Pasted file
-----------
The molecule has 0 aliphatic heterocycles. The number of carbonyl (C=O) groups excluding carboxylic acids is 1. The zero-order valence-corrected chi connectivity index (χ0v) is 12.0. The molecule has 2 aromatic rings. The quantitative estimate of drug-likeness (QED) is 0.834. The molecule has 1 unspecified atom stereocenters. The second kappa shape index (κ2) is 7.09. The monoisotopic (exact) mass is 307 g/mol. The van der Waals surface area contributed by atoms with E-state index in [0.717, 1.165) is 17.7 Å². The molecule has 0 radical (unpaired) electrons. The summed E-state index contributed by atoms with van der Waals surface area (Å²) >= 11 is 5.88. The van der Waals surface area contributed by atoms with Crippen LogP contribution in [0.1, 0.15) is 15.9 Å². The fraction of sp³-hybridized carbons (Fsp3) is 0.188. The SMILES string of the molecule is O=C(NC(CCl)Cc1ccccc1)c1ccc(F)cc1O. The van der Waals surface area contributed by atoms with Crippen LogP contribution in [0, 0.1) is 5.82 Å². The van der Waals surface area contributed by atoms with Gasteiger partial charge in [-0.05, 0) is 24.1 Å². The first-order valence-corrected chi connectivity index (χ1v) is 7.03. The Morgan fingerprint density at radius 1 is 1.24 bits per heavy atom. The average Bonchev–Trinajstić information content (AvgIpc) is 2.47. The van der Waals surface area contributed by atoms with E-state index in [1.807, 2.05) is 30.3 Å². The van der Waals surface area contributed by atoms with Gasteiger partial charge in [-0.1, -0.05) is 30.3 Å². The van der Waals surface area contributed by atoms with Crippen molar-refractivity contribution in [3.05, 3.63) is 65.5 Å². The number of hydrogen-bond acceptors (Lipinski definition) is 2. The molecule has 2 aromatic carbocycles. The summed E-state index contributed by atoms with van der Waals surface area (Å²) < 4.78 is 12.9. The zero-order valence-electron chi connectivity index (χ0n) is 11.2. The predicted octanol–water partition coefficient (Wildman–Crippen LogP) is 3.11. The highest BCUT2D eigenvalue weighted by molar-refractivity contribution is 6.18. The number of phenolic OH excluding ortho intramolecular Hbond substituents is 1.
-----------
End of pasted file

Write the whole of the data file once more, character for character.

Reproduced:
The molecule has 0 aliphatic heterocycles. The number of carbonyl (C=O) groups excluding carboxylic acids is 1. The zero-order valence-corrected chi connectivity index (χ0v) is 12.0. The molecule has 2 aromatic rings. The quantitative estimate of drug-likeness (QED) is 0.834. The molecule has 1 unspecified atom stereocenters. The second kappa shape index (κ2) is 7.09. The monoisotopic (exact) mass is 307 g/mol. The van der Waals surface area contributed by atoms with E-state index in [0.717, 1.165) is 17.7 Å². The molecule has 0 radical (unpaired) electrons. The summed E-state index contributed by atoms with van der Waals surface area (Å²) >= 11 is 5.88. The van der Waals surface area contributed by atoms with Crippen LogP contribution in [0.1, 0.15) is 15.9 Å². The fraction of sp³-hybridized carbons (Fsp3) is 0.188. The SMILES string of the molecule is O=C(NC(CCl)Cc1ccccc1)c1ccc(F)cc1O. The van der Waals surface area contributed by atoms with Crippen LogP contribution in [0, 0.1) is 5.82 Å². The van der Waals surface area contributed by atoms with Gasteiger partial charge in [-0.05, 0) is 24.1 Å². The first-order valence-corrected chi connectivity index (χ1v) is 7.03. The Morgan fingerprint density at radius 1 is 1.24 bits per heavy atom. The average Bonchev–Trinajstić information content (AvgIpc) is 2.47. The van der Waals surface area contributed by atoms with E-state index in [1.807, 2.05) is 30.3 Å². The van der Waals surface area contributed by atoms with Gasteiger partial charge in [-0.1, -0.05) is 30.3 Å². The van der Waals surface area contributed by atoms with Crippen molar-refractivity contribution in [3.05, 3.63) is 65.5 Å². The number of hydrogen-bond acceptors (Lipinski definition) is 2. The molecule has 2 aromatic carbocycles. The summed E-state index contributed by atoms with van der Waals surface area (Å²) < 4.78 is 12.9. The zero-order valence-electron chi connectivity index (χ0n) is 11.2. The predicted octanol–water partition coefficient (Wildman–Crippen LogP) is 3.11. The highest BCUT2D eigenvalue weighted by molar-refractivity contribution is 6.18. The number of phenolic OH excluding ortho intramolecular Hbond substituents is 1.